Aviva Directory » Health & Well-Being » Alternative Medicine » Energy Therapies » Shiatsu

Shiatsu is a form of Japanese bodywork based on traditional Chinese medicine concepts, such as qi life energy, with dual origins in the older Japanese message modality known as Amna.

Shiatsu is a form of massage therapy in which the practitioner utilizes the hands, thumbs, fingers, palms or other body parts to apply direct pressure on various points or channels in the body. Fingers are the most commonly used, however. Shiatsu means "finger pressure."

It is a form of acupressure that uses assisted stretching, joint manipulation, and mobilization may also be used. Generally, the technique is performed through loose clothing and does not use oils, although the ease of application allows for Shiatsu to be applied in virtually any massage setting, ranging from fully-clothed patients seated in a massage chair to undressed patients lying on a massage table. Shiatsu is sometimes practiced as a standalone treatment or in conjunction with other massage treatments.

Massage is a practice that has been used for thousands of years. Shiatsu is one of several massage therapies people seek for relaxation, healing, and relief.

The practice has its basis in a holistic model of the body, although it integrates well with conventional medicine. Historically, Shiatsu views illness as a disharmony in the body's non-physical nature, known as qi. Like most other energy therapies, Shiatsu seeks a balance in the life energy, and therefore the body.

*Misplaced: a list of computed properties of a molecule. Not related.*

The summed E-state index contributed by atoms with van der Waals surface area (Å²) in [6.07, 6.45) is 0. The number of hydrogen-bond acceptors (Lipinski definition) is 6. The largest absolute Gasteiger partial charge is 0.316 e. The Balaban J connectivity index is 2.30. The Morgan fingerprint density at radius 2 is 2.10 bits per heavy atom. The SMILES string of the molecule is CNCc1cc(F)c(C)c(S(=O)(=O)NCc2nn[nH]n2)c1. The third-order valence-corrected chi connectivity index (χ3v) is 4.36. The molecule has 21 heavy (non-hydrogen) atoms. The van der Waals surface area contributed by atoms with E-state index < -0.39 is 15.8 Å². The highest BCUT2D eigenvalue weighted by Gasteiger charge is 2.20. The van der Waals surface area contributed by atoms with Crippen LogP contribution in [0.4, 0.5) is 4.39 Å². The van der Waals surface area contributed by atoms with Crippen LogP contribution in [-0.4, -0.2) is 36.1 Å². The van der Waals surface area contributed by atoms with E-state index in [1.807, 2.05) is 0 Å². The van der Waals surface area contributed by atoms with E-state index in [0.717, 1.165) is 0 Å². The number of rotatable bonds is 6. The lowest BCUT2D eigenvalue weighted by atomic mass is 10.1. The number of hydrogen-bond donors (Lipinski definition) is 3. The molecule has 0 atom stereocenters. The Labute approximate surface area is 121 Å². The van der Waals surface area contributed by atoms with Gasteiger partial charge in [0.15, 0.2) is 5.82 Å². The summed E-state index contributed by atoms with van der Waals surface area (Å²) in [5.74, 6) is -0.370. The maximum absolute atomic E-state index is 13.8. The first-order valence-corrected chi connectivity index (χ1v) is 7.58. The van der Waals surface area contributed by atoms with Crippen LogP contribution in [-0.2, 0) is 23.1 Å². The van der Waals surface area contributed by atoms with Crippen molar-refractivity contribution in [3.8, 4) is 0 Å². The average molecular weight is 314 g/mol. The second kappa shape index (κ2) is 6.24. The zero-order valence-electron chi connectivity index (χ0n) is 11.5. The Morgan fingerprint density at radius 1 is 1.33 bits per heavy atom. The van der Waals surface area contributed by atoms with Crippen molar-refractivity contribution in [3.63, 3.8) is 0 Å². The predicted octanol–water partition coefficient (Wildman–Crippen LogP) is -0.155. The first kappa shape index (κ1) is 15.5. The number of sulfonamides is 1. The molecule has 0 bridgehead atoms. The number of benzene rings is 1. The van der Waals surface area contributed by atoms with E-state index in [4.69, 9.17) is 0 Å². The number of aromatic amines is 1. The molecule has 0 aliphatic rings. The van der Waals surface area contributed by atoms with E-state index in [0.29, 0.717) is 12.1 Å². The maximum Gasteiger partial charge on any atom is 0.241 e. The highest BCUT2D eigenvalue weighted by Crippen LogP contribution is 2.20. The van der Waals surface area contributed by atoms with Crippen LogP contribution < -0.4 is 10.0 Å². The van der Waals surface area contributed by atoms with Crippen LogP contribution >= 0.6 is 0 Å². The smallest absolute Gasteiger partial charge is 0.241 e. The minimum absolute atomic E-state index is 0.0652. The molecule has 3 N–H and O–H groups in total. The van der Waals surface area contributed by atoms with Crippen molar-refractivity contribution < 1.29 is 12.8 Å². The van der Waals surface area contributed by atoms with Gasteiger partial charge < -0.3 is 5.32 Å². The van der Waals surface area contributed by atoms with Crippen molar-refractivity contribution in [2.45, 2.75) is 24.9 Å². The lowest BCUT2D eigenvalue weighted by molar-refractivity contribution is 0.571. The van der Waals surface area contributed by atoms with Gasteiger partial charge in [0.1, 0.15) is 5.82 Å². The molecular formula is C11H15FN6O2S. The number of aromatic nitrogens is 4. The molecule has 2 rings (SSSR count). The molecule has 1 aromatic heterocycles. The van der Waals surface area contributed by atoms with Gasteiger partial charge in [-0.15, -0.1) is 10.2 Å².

Since qi is believed to travel through the body through meridian channels, the idea is that there are certain places on the human body that corresponds to the qi location, which also serve as acupuncture points.

Shiatsu is believed to be effective in the treatment of a range of disorders, including joint problems such as arthritis, painful muscles, fatigue, acute and chronic aches and pains, sports injuries, muscle tension, poor posture, digestive disorders, asthma, hay fever, constant colds, skin conditions, sciatica, sinusitis, bronchitis, anxiety, depression, and insomnia.

The view of many conventional medical providers is that there is no scientific evidence showing that Shiatsu will prevent or cure any disease, although it is considered to be safe.

A 2019 study determined that combining Shiatsu with conventional treatment for low back pain demonstrated improved symptoms and quality of life following the session, and self-shiatsu has been found to have some positive effects on younger people suffering from chronic pain, as well as for young adults suffering from sports-related concussions.

In order to legally practice Shiatsu in the United States, the practitioner is required to become a licensed massage therapist and possess a certification of specialization in Shiatsu. The U.S. Department of Education classifies Shiatsu as an Asian bodywork therapy rather than a form of massage therapy, as the practice uses a traditional Chinese medicine model of the body rather than a purely physical one.



Recommended Resources

Search for Shiatsu on Google or Bing